Shipping companies have assured that supplies will continue to come to Hawaii during the COVID-19 outbreak, and grocery shopping is allowed under the stay at home order.
How can you protect yourself, your family, and others when going out to get food or supplies?
Department of Health food safety expert Peter Oshiro spoke with KHON2 Tuesday to give tips on how to safely shop.
Oshiro recommends to stay away from the grocery store as much as possible.
“Don’t be afraid to go, but don’t go to the grocery store just to be looking around please go only when there’s a need.”
Fruit and vegetables are to be washed thoroughly with water, but not soap. Most soaps aren’t food grade and can be harmful to eat. The Food and Drug Administration says “Foodbourne exposure to the virus is not known to be a route of transmission.”
Other goods can be wiped down.
“So the object is wash your hands before you go anyplace.” Oshiro said.
“Right now most grocery stores have sanitizing wipes right at the front counter take advantage of that.”
It’s good practice to clean any surface that came into contact with your groceries, like your kitchen counter.
When in public, keep your distance of at least six feet as much as possible.
“Most of the supermarkets have been really good about putting tapes on the ground when you’re in line checking out to keep people apart.” Oshiro said.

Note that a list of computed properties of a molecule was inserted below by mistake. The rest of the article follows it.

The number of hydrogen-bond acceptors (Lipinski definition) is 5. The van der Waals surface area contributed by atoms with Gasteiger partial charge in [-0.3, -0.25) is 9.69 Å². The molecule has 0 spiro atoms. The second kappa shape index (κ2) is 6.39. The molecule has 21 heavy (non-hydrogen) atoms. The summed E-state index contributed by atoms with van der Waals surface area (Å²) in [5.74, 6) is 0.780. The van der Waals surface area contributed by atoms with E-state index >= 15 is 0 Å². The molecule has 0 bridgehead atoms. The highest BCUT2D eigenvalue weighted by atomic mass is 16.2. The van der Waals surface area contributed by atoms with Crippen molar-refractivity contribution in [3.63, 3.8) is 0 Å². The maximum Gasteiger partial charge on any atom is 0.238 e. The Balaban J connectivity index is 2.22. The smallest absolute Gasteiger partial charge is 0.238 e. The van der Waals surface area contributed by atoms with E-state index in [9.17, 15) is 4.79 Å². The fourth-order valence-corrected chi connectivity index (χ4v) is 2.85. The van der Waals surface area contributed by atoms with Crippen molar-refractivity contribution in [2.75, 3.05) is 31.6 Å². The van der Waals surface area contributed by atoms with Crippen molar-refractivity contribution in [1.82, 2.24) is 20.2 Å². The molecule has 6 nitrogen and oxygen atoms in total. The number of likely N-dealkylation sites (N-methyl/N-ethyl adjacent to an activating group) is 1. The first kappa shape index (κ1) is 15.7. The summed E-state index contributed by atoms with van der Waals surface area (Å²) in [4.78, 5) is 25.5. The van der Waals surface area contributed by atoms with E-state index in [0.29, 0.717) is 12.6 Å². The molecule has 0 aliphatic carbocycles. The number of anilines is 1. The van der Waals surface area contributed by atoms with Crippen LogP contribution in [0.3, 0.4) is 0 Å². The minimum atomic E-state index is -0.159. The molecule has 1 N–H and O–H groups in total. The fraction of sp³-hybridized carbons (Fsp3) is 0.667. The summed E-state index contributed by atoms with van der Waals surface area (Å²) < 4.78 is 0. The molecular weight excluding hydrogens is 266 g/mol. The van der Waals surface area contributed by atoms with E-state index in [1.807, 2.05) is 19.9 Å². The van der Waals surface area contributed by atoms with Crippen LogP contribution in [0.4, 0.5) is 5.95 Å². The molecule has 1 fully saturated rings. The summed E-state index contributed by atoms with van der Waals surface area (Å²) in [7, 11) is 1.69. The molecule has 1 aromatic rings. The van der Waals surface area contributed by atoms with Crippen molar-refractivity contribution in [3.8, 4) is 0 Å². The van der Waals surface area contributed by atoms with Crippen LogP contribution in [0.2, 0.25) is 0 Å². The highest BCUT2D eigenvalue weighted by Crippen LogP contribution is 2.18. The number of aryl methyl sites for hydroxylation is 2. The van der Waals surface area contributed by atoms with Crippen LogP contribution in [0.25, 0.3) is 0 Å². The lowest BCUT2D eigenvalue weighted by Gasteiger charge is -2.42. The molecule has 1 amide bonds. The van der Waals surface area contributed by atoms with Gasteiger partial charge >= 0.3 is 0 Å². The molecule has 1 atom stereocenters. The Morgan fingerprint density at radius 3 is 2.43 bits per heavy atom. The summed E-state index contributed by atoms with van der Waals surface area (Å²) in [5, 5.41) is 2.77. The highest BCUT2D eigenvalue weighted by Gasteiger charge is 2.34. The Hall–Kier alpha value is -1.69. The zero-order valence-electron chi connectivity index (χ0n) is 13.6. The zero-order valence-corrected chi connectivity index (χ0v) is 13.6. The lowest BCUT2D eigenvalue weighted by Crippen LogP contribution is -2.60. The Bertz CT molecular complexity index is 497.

Even with plastic bag bans in effect for many of the state’s counties, Oshiro says common reusable bags should be avoided.
“From the Department of Health’s standpoint anything reusable is bad right now. We don’t want things coming into the stores that a family has touched that unknowingly might be infected with COVID-19 or everything else that might be out there.”
Many stores have special Kupuna hours, but if you’re at risk being elderly or have health issues have someone else shop for you.
“Especially if you’re immunocomprimised take advantage of those things but of course if you don’t have any other resort than go during off peak hours.”
There are also many options for payment. Credit cards and electronic payments like Apple Pay require less hand-to-hand contact.
“The less things you pass between you and another person the better. If you do have apple pay or those kind of things that limit the amount of touching between people of course that’s better than handing cash over back and forth.”
Of course, the DOH also recommends washing your hands when you get home as well as before eating or preparing food.